A whiff of marijuana.
A pile of human feces in the park.
A woman yells at a driver who stopped his car with its bumper hanging in the center of the crosswalk.
“Fuck her good. That’ll warm you up,” a man says to his buddy on the street. He dances side-to-side, blowing warm air into his cupped hands.
A handful of teenagers steal a container of snacks from a street vendor. They run to the center of the square, toss the container into the air, then whoop and holler as it crashes to the ground. They abandon the shattered container and the scattered contents, running from the scene while they laugh and shove one another.
A stranger picks up the ruined, plastic container and returns it to the street vendor.
A teenager who saw the episode, helps the street vendor pick up the mess around his cart.
A father with stroller boards the metro. All seats are occupied, so he grabs a handle and hangs on. At the next stop, a young woman offers him her seat.
A theatrical production. Colorful costumes. Warm music. Dancing.
A photographic story hangs in a tiny art gallery. It’s the story of a woman informing her parents that she’s gay. Tears and laughter in one frame.
A pastry chef creates food as beautiful as it is delicious. Artistic genius goes into each tart, telling a story with every masterful chocolate shaving or frosted flower.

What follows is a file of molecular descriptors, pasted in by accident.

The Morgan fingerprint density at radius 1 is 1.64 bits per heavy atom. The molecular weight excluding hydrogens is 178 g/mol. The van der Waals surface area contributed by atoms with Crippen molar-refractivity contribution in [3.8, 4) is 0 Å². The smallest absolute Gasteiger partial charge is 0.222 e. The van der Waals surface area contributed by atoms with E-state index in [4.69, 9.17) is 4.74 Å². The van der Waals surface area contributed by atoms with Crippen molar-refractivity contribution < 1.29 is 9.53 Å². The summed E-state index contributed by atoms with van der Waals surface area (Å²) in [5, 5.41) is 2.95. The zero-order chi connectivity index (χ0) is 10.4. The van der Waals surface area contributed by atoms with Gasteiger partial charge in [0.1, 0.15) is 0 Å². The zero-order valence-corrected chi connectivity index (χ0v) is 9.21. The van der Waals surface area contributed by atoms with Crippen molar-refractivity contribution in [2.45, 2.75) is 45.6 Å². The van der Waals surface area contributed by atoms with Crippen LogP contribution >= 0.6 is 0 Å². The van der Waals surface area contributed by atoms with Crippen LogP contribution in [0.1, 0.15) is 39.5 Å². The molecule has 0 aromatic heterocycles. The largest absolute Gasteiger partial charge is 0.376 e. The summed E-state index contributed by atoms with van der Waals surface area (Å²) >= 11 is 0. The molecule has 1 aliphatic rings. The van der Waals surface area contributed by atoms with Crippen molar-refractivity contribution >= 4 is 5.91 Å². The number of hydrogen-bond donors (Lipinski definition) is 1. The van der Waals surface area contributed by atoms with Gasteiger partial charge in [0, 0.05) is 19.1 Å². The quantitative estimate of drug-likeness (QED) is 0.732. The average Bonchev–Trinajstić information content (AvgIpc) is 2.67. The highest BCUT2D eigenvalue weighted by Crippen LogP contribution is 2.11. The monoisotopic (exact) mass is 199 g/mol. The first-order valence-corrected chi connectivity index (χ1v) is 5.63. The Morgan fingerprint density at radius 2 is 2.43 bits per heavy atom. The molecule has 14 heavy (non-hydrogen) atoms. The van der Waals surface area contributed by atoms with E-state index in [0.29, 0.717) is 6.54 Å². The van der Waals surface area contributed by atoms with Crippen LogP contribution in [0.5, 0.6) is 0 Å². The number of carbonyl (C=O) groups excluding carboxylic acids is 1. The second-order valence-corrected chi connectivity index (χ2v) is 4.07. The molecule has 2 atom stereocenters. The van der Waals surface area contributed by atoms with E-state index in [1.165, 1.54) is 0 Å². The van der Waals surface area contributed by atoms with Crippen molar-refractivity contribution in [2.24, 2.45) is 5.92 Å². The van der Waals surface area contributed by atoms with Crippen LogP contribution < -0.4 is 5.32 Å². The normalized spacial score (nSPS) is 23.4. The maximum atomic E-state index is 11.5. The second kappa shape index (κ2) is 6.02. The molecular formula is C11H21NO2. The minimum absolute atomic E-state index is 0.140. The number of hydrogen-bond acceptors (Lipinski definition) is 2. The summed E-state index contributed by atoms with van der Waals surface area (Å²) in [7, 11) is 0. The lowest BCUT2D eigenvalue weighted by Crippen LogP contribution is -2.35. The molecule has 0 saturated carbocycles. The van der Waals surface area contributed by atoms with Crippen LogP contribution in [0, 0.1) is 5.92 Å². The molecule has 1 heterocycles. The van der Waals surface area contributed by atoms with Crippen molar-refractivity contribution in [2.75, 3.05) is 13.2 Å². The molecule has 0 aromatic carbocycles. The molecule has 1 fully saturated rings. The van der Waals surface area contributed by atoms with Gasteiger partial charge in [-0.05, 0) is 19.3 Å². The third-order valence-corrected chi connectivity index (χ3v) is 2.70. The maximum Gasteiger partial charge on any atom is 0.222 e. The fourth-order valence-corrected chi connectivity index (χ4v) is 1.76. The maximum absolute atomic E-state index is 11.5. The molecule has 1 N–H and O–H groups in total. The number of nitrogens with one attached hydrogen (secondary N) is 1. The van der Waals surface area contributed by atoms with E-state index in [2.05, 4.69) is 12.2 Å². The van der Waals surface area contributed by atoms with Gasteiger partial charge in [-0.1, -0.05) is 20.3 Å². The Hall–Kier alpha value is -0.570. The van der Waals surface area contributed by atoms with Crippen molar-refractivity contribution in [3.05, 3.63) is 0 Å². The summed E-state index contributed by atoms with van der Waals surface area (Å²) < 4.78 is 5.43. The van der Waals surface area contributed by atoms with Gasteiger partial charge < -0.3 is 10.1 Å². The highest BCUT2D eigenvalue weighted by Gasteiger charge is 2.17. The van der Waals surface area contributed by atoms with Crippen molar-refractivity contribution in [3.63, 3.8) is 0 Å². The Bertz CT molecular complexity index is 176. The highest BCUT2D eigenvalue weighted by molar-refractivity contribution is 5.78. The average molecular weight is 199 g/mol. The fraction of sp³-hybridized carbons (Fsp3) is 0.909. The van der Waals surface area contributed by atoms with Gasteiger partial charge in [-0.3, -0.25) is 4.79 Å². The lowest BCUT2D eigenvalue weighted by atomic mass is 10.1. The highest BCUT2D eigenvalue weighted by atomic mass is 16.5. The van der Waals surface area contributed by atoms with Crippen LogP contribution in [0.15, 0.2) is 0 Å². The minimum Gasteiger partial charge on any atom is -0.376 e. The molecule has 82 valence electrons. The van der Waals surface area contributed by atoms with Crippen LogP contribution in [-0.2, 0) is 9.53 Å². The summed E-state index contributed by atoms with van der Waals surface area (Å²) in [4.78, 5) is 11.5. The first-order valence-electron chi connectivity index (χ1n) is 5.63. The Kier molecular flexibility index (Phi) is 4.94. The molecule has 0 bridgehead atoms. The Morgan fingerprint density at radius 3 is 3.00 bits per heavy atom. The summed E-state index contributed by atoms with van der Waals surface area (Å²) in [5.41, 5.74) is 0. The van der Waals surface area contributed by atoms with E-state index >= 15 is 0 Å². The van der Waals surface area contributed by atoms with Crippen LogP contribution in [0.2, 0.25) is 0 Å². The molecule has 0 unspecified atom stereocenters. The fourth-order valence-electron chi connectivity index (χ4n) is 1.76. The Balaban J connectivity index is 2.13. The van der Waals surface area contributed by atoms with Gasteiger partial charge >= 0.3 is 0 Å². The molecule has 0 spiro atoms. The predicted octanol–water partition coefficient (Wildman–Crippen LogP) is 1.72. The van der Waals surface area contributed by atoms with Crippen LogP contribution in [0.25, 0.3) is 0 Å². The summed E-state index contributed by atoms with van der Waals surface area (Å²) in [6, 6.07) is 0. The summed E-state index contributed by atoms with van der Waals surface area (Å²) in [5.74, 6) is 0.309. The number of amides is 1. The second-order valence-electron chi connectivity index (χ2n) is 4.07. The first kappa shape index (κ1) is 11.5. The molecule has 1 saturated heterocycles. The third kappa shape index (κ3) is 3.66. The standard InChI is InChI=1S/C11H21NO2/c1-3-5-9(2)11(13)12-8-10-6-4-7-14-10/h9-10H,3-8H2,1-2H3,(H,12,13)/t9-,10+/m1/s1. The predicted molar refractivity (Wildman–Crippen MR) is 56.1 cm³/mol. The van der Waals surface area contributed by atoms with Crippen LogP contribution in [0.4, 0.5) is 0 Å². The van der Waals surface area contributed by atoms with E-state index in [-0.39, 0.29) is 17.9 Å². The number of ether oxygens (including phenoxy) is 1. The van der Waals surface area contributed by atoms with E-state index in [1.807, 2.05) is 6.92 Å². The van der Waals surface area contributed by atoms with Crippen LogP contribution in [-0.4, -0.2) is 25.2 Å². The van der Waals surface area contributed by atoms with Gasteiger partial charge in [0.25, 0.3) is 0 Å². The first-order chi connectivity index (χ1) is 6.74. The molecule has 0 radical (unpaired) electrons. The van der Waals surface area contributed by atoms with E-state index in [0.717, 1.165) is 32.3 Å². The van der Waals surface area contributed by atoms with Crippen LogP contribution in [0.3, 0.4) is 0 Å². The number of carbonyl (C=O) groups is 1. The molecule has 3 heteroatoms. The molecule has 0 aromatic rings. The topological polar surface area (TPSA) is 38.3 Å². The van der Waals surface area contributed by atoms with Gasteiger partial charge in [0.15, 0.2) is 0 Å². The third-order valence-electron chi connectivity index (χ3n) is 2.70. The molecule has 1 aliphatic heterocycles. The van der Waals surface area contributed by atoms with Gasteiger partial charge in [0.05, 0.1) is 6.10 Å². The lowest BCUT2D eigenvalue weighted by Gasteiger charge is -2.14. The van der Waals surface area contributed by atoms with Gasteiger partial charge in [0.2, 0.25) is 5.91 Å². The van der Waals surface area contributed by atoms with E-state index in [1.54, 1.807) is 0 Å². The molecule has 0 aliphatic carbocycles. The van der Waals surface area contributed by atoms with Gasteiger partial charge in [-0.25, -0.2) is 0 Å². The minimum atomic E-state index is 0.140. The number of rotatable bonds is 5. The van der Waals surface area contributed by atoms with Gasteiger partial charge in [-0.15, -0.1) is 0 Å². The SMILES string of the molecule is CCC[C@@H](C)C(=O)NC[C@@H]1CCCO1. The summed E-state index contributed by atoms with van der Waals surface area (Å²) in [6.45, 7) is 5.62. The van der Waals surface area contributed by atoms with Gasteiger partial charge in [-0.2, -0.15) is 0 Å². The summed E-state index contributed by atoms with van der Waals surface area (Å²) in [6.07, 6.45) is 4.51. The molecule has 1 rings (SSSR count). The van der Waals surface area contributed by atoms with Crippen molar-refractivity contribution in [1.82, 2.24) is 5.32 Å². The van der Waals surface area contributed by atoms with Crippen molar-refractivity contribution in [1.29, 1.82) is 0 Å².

A coffee shop manages to create a sense of family—a rare feat for a monstrous city.
My love for city life began many years ago while I was studying in Guatemala. The reality of dignity and depravity living side-by-side as neighbors was so much more in-your-face in the city.
While there, I once stepped around a dead dog that lay across the sidewalk, stiff and lifeless with tongue hanging out, glued to the hot concrete. Just around the corner, I walked passed the open doors of a chocolate factory. The smell of chocolate was so thick you could taste it.
Beauty and death lived on the same street.
I love the city. The Jekyll and Hyde of it. The layers upon layers of evil and good, swirling together every moment. It’s jarring and redeeming at the same time. There’s such a beauty to the city. And a sense of balancing on the edge.
I miss it when I’m not there. I love it when I am.